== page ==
Despite the overwhelming scientific evidence, the average consumer likely does not know how two potentially similar ingredients have such a disparity in terms of published human data and regulatory acceptance. Consumers should understand this important context and arm themselves with knowledge as they consider buying or ingesting any related supplements.

What Should Consumers Do Before Purchasing a Supplement?

Though it may be tempting to fall prey to promises, it is important to keep three things in mind: the science, the certifications, and the ingredients.

Do some searching online to see if products boast any regulatory approvals or acceptances, or if they note what independent clinical data support the ingredients in their products, if any.

Legitimate products should also be third-party certified. For example, the NSF International’s Certified for Sport program verifies that a product does not contain any of 280 substances banned by major athletic organizations, certifies the supplement’s contents match its label, confirms there are no unsafe levels of contaminants, and affirms it was manufactured at a legitimate facility. Consumers can also check if products have been verified by other well-established third-party certifiers, such as the U.S. Pharmacopeia.

Closely review the label. Some products have only a handful of ingredients, while others may list upwards of 50 ingredients. In the U.S., regulatory acceptance for supplements is limited to the ingredient, and not the finished product. The more ingredients a product contains, the more complex and confusing it can be for the consumer to evaluate the product. Picking products with fewer ingredients, especially ones in which the main ingredient is well-studied, can reduce confusion.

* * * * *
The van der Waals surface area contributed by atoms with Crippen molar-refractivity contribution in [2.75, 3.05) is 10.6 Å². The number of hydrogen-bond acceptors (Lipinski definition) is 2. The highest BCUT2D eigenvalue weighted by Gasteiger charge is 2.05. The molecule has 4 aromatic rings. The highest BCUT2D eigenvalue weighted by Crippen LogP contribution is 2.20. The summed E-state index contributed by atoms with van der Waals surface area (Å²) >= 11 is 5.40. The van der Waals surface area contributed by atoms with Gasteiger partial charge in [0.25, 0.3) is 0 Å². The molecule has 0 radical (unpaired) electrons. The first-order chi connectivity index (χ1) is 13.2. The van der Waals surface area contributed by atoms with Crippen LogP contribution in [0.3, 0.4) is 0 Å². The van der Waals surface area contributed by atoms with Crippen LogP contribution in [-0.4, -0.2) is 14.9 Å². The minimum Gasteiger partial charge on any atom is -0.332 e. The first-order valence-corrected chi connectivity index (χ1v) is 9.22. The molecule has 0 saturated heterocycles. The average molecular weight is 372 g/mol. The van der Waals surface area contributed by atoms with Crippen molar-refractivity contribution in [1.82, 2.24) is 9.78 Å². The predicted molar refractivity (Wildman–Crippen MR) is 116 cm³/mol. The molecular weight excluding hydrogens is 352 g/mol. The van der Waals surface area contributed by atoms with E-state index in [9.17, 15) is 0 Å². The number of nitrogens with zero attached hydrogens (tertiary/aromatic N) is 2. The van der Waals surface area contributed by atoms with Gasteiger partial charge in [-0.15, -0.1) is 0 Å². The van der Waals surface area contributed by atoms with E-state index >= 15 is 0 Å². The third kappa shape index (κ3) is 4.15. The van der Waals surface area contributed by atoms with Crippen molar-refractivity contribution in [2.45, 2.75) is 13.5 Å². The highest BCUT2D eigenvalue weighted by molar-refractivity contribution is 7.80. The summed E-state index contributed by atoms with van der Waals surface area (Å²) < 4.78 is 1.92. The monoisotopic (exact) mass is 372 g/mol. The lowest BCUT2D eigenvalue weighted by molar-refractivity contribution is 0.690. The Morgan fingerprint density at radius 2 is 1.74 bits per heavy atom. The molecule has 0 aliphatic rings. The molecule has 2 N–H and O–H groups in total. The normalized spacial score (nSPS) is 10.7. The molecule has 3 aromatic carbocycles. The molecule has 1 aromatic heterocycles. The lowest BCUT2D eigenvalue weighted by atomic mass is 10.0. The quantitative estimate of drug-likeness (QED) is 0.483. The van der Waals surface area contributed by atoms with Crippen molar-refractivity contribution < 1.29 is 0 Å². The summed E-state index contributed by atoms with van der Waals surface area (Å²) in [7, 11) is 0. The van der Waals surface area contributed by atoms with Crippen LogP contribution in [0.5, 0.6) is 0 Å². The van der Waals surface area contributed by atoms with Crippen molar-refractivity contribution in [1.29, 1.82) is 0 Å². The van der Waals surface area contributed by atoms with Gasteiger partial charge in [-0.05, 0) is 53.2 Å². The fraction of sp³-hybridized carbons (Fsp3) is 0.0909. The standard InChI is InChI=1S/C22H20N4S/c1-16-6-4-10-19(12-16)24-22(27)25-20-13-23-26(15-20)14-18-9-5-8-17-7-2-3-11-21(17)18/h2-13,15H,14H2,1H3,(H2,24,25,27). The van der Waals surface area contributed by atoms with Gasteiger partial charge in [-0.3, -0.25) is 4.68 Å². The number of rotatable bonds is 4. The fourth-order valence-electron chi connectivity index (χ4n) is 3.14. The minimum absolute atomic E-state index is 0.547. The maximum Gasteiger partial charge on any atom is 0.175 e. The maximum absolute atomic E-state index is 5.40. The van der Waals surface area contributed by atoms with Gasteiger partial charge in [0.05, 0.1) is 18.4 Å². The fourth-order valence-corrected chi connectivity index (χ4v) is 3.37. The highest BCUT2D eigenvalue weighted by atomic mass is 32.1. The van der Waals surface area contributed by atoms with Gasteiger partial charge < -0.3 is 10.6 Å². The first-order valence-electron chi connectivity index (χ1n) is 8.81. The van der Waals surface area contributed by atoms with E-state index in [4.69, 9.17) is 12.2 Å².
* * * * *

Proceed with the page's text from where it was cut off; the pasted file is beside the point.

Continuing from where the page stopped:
Just as we should expect supplement companies to do their research before marketing products, consumers should also do their research to hold these products to the highest standards possible. To maintain the integrity of the supplement industry, it is imperative that scientific data is always the north star of the products.

Andrew Shao, PhD, has spent nearly two decades in the global nutrition industry, holding a doctorate in nutritional biochemistry and master’s in human nutrition science, both from Tufts University. He currently serves as senior vice president for global scientific and regulatory affairs at ChromaDex Corp.